I used to think there were two types of writers: those who plot, and those who don’t. But, to be fair, while lots of writers sit in these extremes, many fall somewhere in the middle. And some change….
I remember hearing Val McDermid talk at a Sisters in Crime event in Melbourne about how she’d always been a plotter, and then suddenly she found a book going in a completely different direction to what she’d planned. She’d gone from one extreme to the other and talked about how frightening she found the process of writing without knowing exactly what was going to happen next. (I think she said something like “It scared the shit out of me.” – but don’t quote me on that!)
I’m also a writer who’s changed my level of plotting as my career has progressed. Although I never outlined or had a detailed, scene-by-scene overview of what was going to happen in my novel, I definitely plot less now than I did for my first crime fiction book. In fact, by my fourth novel I found myself in a pretty bizarre situation. The first draft was due at the publishers in a month and I was 80,000 words in. One day my mum came over to look after my daughter while I wrote and she could see I was stressed. The conversation went something like this:
“I’m 80,000 words into this book, and I have a problem.”
“What?” Mum asked.
“I don’t know who dunnit.”
My mum couldn’t believe that I was writing this book and was essentially nearly finished in terms of word count, but I hadn’t decided/worked out who the killer was. At that point I stopped writing and spent three days with a whiteboard, nutting out the possible killers (from the characters already in the book and also looking at other possibilities).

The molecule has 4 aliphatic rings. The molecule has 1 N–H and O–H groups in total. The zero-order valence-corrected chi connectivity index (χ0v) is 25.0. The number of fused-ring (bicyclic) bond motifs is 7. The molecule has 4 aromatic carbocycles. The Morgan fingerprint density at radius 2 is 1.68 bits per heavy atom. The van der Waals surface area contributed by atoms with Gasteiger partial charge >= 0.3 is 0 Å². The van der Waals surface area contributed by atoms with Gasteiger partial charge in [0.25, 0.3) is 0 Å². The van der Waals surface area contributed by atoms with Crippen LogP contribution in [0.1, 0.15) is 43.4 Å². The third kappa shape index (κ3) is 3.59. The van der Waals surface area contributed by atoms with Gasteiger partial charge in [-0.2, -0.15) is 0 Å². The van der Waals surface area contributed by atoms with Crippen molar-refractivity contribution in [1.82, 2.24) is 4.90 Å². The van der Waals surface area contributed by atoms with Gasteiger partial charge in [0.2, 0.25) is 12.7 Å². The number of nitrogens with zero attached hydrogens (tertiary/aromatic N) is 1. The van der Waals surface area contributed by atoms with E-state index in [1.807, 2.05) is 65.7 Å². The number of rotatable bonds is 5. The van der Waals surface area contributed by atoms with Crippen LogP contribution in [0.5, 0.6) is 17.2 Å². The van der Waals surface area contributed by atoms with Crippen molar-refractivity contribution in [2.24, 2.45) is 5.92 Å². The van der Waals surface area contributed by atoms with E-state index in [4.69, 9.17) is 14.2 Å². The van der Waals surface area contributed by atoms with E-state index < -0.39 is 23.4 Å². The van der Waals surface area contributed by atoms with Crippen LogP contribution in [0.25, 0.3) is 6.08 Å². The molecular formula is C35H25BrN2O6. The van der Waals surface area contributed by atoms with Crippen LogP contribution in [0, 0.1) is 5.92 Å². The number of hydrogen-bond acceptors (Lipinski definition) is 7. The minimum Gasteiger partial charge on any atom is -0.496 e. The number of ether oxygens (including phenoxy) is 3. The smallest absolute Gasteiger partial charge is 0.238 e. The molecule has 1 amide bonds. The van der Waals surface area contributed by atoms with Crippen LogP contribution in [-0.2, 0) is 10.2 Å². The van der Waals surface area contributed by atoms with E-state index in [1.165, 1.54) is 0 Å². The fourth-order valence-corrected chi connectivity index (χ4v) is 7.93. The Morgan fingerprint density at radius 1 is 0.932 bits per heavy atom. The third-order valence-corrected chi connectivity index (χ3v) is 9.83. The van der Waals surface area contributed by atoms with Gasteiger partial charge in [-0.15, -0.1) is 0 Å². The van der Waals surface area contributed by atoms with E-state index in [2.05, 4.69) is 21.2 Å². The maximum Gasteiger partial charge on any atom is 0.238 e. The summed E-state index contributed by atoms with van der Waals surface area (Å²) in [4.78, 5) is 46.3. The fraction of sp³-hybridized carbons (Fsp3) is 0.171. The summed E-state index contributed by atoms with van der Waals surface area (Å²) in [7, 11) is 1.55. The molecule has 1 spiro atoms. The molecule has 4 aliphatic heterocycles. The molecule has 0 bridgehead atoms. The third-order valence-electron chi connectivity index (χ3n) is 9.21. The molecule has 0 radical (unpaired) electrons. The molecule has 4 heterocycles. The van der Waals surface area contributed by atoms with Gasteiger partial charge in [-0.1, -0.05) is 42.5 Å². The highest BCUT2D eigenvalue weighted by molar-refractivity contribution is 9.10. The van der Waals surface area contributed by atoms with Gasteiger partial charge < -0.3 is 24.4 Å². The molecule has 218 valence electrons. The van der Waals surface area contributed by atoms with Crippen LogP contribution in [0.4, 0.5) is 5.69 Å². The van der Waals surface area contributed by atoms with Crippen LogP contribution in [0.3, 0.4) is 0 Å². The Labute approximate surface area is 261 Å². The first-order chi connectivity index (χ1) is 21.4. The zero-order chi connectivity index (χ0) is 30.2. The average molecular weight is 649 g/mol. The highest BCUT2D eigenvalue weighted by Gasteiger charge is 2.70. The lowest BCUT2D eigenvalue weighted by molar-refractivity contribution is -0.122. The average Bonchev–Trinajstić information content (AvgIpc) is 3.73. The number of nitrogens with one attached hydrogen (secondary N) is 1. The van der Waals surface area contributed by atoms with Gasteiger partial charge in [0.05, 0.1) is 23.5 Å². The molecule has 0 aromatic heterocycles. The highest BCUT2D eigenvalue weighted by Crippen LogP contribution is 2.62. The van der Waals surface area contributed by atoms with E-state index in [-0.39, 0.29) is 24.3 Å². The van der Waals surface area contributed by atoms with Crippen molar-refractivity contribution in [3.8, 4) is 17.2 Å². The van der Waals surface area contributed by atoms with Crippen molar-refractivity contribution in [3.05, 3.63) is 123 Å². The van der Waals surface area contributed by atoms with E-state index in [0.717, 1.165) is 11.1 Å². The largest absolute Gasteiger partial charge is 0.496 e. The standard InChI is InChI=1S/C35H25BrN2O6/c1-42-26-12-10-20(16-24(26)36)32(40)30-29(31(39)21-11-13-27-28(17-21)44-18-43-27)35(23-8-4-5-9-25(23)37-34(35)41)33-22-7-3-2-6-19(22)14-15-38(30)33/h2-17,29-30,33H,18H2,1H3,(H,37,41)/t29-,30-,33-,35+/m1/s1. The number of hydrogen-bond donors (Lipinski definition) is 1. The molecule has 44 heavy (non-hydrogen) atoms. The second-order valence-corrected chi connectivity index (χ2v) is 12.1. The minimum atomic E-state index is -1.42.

This lack of detailed planning was essential for my novella, Coming Home. It’s a mystery/thriller with one key difference…the plot was shaped with reader input. As a project, it probably verged on madness – certainly that’s what many fellow authors said at the time! And I guess like Val McDermid, it did scare the you-know-what out of me. So, this is how it worked.
I posted the first chapter, along with some multiple choice questions that applied to the novel as a whole and to the next chapter. Majority ruled and I was bound by my readers’ votes. Each Sunday I posted the most recent chapter and the next set of questions. The questions covered things like the occupation of the killer, how many victims there should be, whether missing persons cases should be related to the deaths, etc. etc.
It also gave me the ability to check in with my readers. For example, as I was coming to the end of the book and project, I asked if they thought they knew who the killer was (73% said no, which made me very happy).
I admit, it certainly is an unusual way to write – perhaps that’s why it was a world first at the time. But the week-by-week voting system actually worked well with my writing process. Writers are constantly making decisions. What will happen next? How will these characters interact? What evidence will they find? And while some writers answer these questions before they start a novel, because I tend to let the story unfold in the moment I could give my readers control over some of these points.
Still, writing Coming Home in this way was extremely scary and I found myself constantly monitoring the responses during the forty-eight-hour voting periods. It was challenging creatively, but most importantly writing this book gave me a chance to write a Sophie story I’d longed to write – the tale of Sophie’s brother’s murder 30 years ago.
Now Coming Home is simply part of my series and also a stand-alone novel; however it didn’t start that way!